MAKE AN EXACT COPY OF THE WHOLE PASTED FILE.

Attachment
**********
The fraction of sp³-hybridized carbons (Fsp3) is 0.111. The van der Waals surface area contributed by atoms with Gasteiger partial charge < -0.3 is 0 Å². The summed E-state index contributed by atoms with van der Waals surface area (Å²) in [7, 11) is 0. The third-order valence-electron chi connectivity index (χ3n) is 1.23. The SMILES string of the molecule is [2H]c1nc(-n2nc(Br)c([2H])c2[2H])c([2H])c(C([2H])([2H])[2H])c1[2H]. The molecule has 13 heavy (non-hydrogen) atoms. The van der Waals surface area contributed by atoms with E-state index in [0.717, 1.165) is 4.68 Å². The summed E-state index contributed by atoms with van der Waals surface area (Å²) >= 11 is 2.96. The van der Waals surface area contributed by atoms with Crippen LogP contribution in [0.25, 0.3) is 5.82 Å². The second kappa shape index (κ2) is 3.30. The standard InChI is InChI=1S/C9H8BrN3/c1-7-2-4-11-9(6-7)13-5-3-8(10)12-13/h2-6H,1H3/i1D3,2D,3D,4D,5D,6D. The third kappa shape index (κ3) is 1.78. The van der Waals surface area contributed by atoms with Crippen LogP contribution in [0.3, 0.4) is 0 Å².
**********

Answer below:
The fraction of sp³-hybridized carbons (Fsp3) is 0.111. The van der Waals surface area contributed by atoms with Gasteiger partial charge < -0.3 is 0 Å². The summed E-state index contributed by atoms with van der Waals surface area (Å²) in [7, 11) is 0. The third-order valence-electron chi connectivity index (χ3n) is 1.23. The SMILES string of the molecule is [2H]c1nc(-n2nc(Br)c([2H])c2[2H])c([2H])c(C([2H])([2H])[2H])c1[2H]. The molecule has 13 heavy (non-hydrogen) atoms. The van der Waals surface area contributed by atoms with E-state index in [0.717, 1.165) is 4.68 Å². The summed E-state index contributed by atoms with van der Waals surface area (Å²) >= 11 is 2.96. The van der Waals surface area contributed by atoms with Crippen LogP contribution in [0.25, 0.3) is 5.82 Å². The second kappa shape index (κ2) is 3.30. The standard InChI is InChI=1S/C9H8BrN3/c1-7-2-4-11-9(6-7)13-5-3-8(10)12-13/h2-6H,1H3/i1D3,2D,3D,4D,5D,6D. The third kappa shape index (κ3) is 1.78. The van der Waals surface area contributed by atoms with Crippen LogP contribution in [0.3, 0.4) is 0 Å².